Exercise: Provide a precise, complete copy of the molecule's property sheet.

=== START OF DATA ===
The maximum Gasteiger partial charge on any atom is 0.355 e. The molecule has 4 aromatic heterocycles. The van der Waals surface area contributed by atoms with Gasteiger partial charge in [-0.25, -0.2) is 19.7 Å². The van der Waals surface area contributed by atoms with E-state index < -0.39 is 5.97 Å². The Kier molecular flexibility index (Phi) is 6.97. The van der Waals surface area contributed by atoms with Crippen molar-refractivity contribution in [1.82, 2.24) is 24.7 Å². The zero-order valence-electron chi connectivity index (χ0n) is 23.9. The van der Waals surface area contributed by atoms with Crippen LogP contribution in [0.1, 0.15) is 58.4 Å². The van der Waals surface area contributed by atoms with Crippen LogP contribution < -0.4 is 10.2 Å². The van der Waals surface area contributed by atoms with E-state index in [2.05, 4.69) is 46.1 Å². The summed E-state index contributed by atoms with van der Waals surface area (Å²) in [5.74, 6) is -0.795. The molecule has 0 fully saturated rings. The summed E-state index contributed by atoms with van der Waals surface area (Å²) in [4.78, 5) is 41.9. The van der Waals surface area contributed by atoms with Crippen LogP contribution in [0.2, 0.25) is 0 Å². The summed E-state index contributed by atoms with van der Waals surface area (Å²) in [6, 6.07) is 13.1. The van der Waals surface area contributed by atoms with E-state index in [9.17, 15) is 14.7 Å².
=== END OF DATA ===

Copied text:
The maximum Gasteiger partial charge on any atom is 0.355 e. The molecule has 4 aromatic heterocycles. The van der Waals surface area contributed by atoms with Gasteiger partial charge in [-0.25, -0.2) is 19.7 Å². The van der Waals surface area contributed by atoms with E-state index < -0.39 is 5.97 Å². The Kier molecular flexibility index (Phi) is 6.97. The van der Waals surface area contributed by atoms with Crippen molar-refractivity contribution in [1.82, 2.24) is 24.7 Å². The zero-order valence-electron chi connectivity index (χ0n) is 23.9. The van der Waals surface area contributed by atoms with Crippen LogP contribution in [0.1, 0.15) is 58.4 Å². The van der Waals surface area contributed by atoms with Crippen LogP contribution < -0.4 is 10.2 Å². The van der Waals surface area contributed by atoms with E-state index in [2.05, 4.69) is 46.1 Å². The summed E-state index contributed by atoms with van der Waals surface area (Å²) in [5.74, 6) is -0.795. The molecule has 0 fully saturated rings. The summed E-state index contributed by atoms with van der Waals surface area (Å²) in [4.78, 5) is 41.9. The van der Waals surface area contributed by atoms with Crippen LogP contribution in [0.2, 0.25) is 0 Å². The summed E-state index contributed by atoms with van der Waals surface area (Å²) in [6, 6.07) is 13.1. The van der Waals surface area contributed by atoms with E-state index in [9.17, 15) is 14.7 Å².